That first lesson this morning reminds us of why it is so important to have a spirit of simplicity, not to be committed to the accumulation of wealth and overconsumption. In that first lesson, the chosen people are instructed to bring to God the first fruits of all their produce, to acknowledge from the very beginning as they begin to reap their harvest of bounty, to take the first fruits and bring them to God to remind themselves that everything they have comes from God, and everything they have belongs to God; so they give it back, indicating they are willing to share what they have, not accumulate, not become rich, wealthy, and consume far more than is their right. This is what Jesus is teaching us through that rejection of the devil's offer to him to have all the wealth in the world he wants.

In this next temptation as Luke tells it, Jesus is shown all the kingdoms of the earth: "Have power, use that power to have your way, to dominate, to control," and it is so easy for us to fall into that temptation, that through power we can make things happen, forgetting that nothing can be done through us unless God continues to sustain us with God's love and God's support, and that instead of power, we need to reach out in love, nurture, draw people, transform the world through that generous love that Jesus shows us by giving his whole self into suffering and even death to bring about life. Jesus doesn't need prestige or to be a wonder worker: "Throw yourself down from the pinnacle of the temple so everyone will be in amazement." No, it isn't that; it's a very humble Jesus who is shown to us, who rejects that kind of arrogance and presumption, and instead walks the earth in a very humble and simple way.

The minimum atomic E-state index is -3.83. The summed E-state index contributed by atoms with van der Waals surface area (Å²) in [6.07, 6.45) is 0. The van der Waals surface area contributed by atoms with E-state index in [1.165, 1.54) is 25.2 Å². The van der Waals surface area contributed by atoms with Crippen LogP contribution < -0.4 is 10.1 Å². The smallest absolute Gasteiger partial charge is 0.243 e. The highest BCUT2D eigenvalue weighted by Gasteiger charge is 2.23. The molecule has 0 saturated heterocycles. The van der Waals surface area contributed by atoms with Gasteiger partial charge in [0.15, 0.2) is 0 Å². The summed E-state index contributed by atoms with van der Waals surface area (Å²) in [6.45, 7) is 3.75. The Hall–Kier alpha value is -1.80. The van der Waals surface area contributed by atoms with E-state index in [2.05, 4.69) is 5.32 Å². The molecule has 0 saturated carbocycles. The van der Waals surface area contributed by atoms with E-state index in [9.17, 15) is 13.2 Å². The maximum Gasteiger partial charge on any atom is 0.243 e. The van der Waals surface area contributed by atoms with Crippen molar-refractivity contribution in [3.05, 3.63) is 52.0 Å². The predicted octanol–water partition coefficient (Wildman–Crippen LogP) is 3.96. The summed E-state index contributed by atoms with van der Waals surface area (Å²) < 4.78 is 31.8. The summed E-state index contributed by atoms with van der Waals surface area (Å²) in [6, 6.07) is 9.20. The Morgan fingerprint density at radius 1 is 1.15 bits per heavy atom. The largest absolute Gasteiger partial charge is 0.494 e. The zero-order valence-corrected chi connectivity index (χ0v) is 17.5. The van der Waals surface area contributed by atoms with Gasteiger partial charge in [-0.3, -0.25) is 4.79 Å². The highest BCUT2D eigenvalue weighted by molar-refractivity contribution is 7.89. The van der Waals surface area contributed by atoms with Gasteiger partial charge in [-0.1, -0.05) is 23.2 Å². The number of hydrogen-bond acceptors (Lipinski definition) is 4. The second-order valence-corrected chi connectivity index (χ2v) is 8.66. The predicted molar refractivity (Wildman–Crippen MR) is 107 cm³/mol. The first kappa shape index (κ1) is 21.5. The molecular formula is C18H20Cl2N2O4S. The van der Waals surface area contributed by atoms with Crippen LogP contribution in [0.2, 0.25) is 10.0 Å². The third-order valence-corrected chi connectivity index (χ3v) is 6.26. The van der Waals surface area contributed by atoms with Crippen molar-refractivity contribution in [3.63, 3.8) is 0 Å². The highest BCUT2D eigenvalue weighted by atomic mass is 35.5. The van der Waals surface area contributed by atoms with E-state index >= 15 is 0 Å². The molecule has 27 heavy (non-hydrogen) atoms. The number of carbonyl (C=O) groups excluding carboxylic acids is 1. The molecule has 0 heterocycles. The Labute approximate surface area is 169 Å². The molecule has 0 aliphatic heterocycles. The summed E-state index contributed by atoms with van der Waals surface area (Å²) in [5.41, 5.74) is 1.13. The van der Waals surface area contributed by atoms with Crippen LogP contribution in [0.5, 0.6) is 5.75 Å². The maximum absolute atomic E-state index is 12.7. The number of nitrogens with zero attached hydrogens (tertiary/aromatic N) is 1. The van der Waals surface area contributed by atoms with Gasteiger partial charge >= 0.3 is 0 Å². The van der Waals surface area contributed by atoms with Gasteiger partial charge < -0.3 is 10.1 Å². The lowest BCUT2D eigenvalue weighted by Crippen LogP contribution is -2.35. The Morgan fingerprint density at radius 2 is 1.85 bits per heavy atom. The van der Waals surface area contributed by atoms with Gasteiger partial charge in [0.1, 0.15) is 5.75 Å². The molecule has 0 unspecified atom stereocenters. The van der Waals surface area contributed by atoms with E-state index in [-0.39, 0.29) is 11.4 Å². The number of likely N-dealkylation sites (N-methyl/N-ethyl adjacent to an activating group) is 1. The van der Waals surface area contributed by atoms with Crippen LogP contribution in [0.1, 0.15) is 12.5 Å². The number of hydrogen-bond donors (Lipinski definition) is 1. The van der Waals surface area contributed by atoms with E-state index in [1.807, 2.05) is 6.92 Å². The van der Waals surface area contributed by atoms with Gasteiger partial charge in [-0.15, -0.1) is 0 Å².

So we too try to, in our own lives, reflect what Jesus does. This is why we celebrate this period of Lent, so that through prayer, through fasting which makes us hunger more deeply for God, we can be more closely united with Jesus. That means, in our personal lives, to be willing to share ever more generously the abundance of material goods that we have, and it would mean, I think, for us as a nation, to refuse to continue as we do, to try to protect for ourselves in an excessive way, the goods of the earth. We are 5 percent of the world's people (even less than that now), but we still consume, use for ourselves, over 25 percent of the world's wealth.

We try to use power to maintain our ability to accumulate this wealth of the world for ourselves. Why else do we have over 1,000 military bases in 130 countries of the world? It isn't because we have to defend ourselves from being attacked, but it's because we want to protect our access to the resources of the planet for ourselves. So not only do we have to undergo change as individuals, we have to try to promote a change in our national attitudes, to give up war and power and violence, to give up our desire to accumulate the wealth of the world and overconsume that wealth of the world beyond anything we have a right to.

This is what we would begin to do as a nation if we really listened deeply to God's word today. Jesus is tempted, not to follow the way God has opened up to him, that way of nurturing love, but rather to use wealth and power and prestige. Jesus says no to that and this is what we must try to do ourselves during the season of Lent, deepen our awareness of the call of Jesus to bring true justice, true peace to the world, but to do it through God's way, and not through the way of power, the way of wealth, the way of prestige.

Each of us, I hope, for myself and for all of us, will try to enter deeply into this season of Lent, reflect deeply on those temptations of Jesus, and understand how they are temptations that continue to draw us, tempt us. Luke tells us that the Devil left Jesus for a time, but he kept coming back, and the same things happens in our lives, so every year, we must enter into this time of renewal, this time of prayer, this time of fasting so that we can be more closely united with Jesus, follow his way and reject those temptations. Again, I remind you of what I experienced this week with the people of Haiti. So deeply committed are they to prayer and fasting, these people who are starving, yet willing to follow the lead of their nation's leaders and follow the way of Jesus, the way of fasting and prayer and love.